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CTC Reports that All Cities and Counties Have Met Transportation Funding Reporting and Accountability Requirements

October 26, 2018
The California Transportation Commission’s (CTC) Fiscal Year 2017-2018 Preliminary Annual Project Expenditure Report shows that 100 percent of all cities and counties are meeting the reporting and accountability requirements under SB 1.
This landmark League-supported legislation doubled the amount of transportation funding for every city in California to pay for the repair, maintenance, and prevention of further deterioration of local streets and roads. It also contained strict reporting and accountability measures to track every dollar spent on transportation improvements.
There are two main accountability requirements cities and counties must meet under SB 1. In order to be eligible for and receive funding, cities and counties must submit a project list adopted by a resolution during a local public meeting every year. Additionally, every city and county that is made eligible for funding must annually submit a report to the CTC detailing every dollar spent on local transportation projects.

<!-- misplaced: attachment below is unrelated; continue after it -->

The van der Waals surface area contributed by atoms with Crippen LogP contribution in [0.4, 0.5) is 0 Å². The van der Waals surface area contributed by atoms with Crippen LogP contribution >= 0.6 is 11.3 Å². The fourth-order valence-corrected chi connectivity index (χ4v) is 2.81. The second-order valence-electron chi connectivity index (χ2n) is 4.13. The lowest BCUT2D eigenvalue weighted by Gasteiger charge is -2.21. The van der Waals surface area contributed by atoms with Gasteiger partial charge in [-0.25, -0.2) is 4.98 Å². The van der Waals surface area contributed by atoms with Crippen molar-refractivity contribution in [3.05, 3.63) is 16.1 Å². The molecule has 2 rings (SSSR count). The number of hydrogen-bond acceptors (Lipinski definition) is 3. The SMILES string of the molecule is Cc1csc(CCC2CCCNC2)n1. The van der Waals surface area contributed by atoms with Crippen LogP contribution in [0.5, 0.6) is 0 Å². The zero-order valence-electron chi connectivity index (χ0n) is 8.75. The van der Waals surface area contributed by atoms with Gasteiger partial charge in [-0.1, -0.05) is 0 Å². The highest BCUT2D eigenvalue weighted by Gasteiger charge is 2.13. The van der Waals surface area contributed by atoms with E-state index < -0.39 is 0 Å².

In the first year of full reporting, 100 percent of cities and counties that received funding complied with their Local Streets and Roads Funding Program accountability requirements.
More than 2,000 transportation projects have already been completed or are currently in progress in their own communities with just one year’s worth of funding. The preliminary report further shows that an additional 1,200 projects have been carried over to the next fiscal year, with more projects forecasted out in the near future.
With billions of dollars needed to maintain the existing local streets and roads network, local governments have wasted no time in immediately putting this funding to use, with approximately $125 million already spent on transportation projects at the local level alone. SB 1 will deliver over $15 billion for local transportation projects to cities and counties over the next 10 years.
The early success of the Local Streets and Roads Funding Program and achieving 100 percent reporting and accountability compliance in the first cycle of a new program is attributed to the extensive outreach, education, and communications efforts by the League, the California State Association of Counties, regional transportation planning agencies and the CTC.
As confirmed in the 2018 Local Streets and Roads Needs Assessment, SB 1 will reduce the transportation-funding shortfall for cities and counties by $18 billion over the next 10 years and bring up over two-thirds of the local network into a state of good repair, while improving the safety of the roads Californians use daily.

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